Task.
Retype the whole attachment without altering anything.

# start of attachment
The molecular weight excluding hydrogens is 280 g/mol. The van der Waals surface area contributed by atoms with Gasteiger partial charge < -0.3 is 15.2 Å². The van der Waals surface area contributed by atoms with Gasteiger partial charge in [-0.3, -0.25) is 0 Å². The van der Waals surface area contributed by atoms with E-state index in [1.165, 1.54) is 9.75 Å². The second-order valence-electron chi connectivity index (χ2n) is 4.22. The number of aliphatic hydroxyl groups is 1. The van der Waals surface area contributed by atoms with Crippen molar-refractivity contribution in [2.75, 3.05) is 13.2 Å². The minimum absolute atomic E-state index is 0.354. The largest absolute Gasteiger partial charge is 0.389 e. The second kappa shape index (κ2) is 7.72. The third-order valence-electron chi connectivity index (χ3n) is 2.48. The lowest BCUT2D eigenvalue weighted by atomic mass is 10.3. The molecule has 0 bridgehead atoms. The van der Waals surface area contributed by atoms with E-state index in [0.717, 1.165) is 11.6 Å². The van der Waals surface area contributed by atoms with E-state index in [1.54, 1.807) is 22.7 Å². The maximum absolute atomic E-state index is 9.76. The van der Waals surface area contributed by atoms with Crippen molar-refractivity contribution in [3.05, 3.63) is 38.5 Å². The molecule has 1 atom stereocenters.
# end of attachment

The molecular weight excluding hydrogens is 280 g/mol. The van der Waals surface area contributed by atoms with Gasteiger partial charge < -0.3 is 15.2 Å². The van der Waals surface area contributed by atoms with Gasteiger partial charge in [-0.3, -0.25) is 0 Å². The van der Waals surface area contributed by atoms with E-state index in [1.165, 1.54) is 9.75 Å². The second-order valence-electron chi connectivity index (χ2n) is 4.22. The number of aliphatic hydroxyl groups is 1. The van der Waals surface area contributed by atoms with Crippen molar-refractivity contribution in [2.75, 3.05) is 13.2 Å². The minimum absolute atomic E-state index is 0.354. The largest absolute Gasteiger partial charge is 0.389 e. The second kappa shape index (κ2) is 7.72. The third-order valence-electron chi connectivity index (χ3n) is 2.48. The lowest BCUT2D eigenvalue weighted by atomic mass is 10.3. The molecule has 0 bridgehead atoms. The van der Waals surface area contributed by atoms with E-state index in [0.717, 1.165) is 11.6 Å². The van der Waals surface area contributed by atoms with E-state index in [1.54, 1.807) is 22.7 Å². The maximum absolute atomic E-state index is 9.76. The van der Waals surface area contributed by atoms with Crippen molar-refractivity contribution in [3.05, 3.63) is 38.5 Å². The molecule has 1 atom stereocenters.